Forty Percent of Black and Hispanic Parents of School-Age Children Are Food Insecure

Brief

Forty Percent of Black and Hispanic Parents of School-Age Children Are Food Insecure

Abstract

As the recession persists and the White House and Congress have failed to agree on additional economic relief, families with school-age children also face uncertainty around in-person school attendance and access to school meals. In this brief, we use data from the most recent wave of the Coronavirus Tracking Survey, a nationally representative survey of nonelderly adults conducted September 11–28, 2020, to examine food insecurity among families with school-age children six months into the pandemic. We find the following:

  • One in four (24.7 percent) families with school-age children reported household food insecurity in September; this rate rose to over one in three (36.9 percent) among families in which someone lost work or work-related income at some point during the pandemic.
  • Substantial racial/ethnic disparities in food insecurity exist among parents of school-age children. Approximately four in ten families with parents who are Hispanic/Latinx (39.1 percent) and parents who are Black (40.8 percent) reported food insecurity in the prior 30 days, almost triple the rate of families with white parents (15.1 percent).
  • Coinciding with high rates of food insecurity, more than three times as many Hispanic/Latinx parents (36.9 percent) and about three times as many Black parents (29.6 percent) reported being worried about having enough to eat in the next month as white parents (9.6 percent).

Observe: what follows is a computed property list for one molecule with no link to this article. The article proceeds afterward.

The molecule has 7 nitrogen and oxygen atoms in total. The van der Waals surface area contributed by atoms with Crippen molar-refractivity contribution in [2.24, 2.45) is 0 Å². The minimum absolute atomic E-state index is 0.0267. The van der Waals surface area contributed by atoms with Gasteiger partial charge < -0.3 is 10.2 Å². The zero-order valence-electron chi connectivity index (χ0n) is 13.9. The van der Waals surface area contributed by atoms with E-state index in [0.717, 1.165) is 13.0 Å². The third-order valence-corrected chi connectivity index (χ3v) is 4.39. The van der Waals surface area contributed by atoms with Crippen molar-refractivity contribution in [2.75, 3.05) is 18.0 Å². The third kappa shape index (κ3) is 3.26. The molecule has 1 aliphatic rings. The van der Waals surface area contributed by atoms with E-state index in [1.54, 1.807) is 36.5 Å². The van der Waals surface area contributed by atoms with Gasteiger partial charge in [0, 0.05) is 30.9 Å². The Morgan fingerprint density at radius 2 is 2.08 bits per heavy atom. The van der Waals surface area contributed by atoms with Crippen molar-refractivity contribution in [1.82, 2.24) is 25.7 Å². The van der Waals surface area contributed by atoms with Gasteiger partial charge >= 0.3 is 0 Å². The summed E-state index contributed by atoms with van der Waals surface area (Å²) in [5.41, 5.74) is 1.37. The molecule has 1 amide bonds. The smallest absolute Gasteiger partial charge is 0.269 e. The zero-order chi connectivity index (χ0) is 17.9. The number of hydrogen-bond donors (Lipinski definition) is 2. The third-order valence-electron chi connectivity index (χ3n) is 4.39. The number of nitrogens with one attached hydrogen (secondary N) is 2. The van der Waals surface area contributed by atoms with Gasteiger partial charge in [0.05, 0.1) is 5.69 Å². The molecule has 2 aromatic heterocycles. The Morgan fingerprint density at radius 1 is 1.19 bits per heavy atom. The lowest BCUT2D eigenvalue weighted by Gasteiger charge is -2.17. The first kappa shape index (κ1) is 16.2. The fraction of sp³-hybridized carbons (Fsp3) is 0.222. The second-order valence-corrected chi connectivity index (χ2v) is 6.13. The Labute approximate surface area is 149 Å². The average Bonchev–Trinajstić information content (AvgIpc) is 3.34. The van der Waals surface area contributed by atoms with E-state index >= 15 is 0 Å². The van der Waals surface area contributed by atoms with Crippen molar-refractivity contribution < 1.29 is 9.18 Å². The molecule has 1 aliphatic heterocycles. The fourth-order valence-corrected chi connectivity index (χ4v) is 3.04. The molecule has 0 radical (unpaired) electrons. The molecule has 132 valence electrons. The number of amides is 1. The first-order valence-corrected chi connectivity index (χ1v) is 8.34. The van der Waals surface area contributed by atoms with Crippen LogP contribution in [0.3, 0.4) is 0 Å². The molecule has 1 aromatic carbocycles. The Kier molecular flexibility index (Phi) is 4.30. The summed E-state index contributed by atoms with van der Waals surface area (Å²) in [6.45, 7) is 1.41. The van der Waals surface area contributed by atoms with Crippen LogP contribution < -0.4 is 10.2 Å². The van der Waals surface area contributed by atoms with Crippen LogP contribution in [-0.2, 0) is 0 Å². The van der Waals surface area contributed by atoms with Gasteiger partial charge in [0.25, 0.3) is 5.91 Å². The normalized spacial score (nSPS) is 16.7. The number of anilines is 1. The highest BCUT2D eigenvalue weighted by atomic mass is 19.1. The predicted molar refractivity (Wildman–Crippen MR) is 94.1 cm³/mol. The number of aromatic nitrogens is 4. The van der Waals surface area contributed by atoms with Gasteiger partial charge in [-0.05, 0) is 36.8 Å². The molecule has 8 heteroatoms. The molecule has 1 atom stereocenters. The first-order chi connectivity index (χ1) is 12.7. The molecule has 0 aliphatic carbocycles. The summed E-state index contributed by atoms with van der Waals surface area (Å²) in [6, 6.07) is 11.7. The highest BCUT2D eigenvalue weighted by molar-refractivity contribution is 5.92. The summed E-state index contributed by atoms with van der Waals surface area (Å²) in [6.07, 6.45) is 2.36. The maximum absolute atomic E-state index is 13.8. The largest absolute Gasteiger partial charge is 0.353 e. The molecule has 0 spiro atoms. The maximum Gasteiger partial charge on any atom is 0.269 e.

• Over one in three families with school-age children currently enrolled in school (34.6 percent) reported that one or more of their children were receiving some type of school meal or meal replacement (such as grab-and-go or home delivery) when not attending school fully in person, while nearly two in three families (64 percent) reported that their children were not receiving any school-based meals. These data suggest that a significant portion of vulnerable children may not be benefiting from school-based nutrition resources amid the shifting mix of virtual and hybrid instruction.
  • Approximately one in three parents of school-age children (34.4 percent) reported being aware of the P-EBT program. Among those aware of the program, 68 percent of all parents, 70.1 percent of Black parents, and 71.7 percent of Hispanic/Latinx parents reported receiving P-EBT.
  • Charitable food continues to be an important resource during the pandemic, particularly for economically vulnerable households. Nearly one in seven families with school-age children (13.4 percent) reported accessing charitable food in the previous 30 days. Rates were higher for families who had lost work or income during the pandemic (20.3 percent) and for families with Black parents (24.2 percent) or Hispanic/Latinx parents (24.9 percent).

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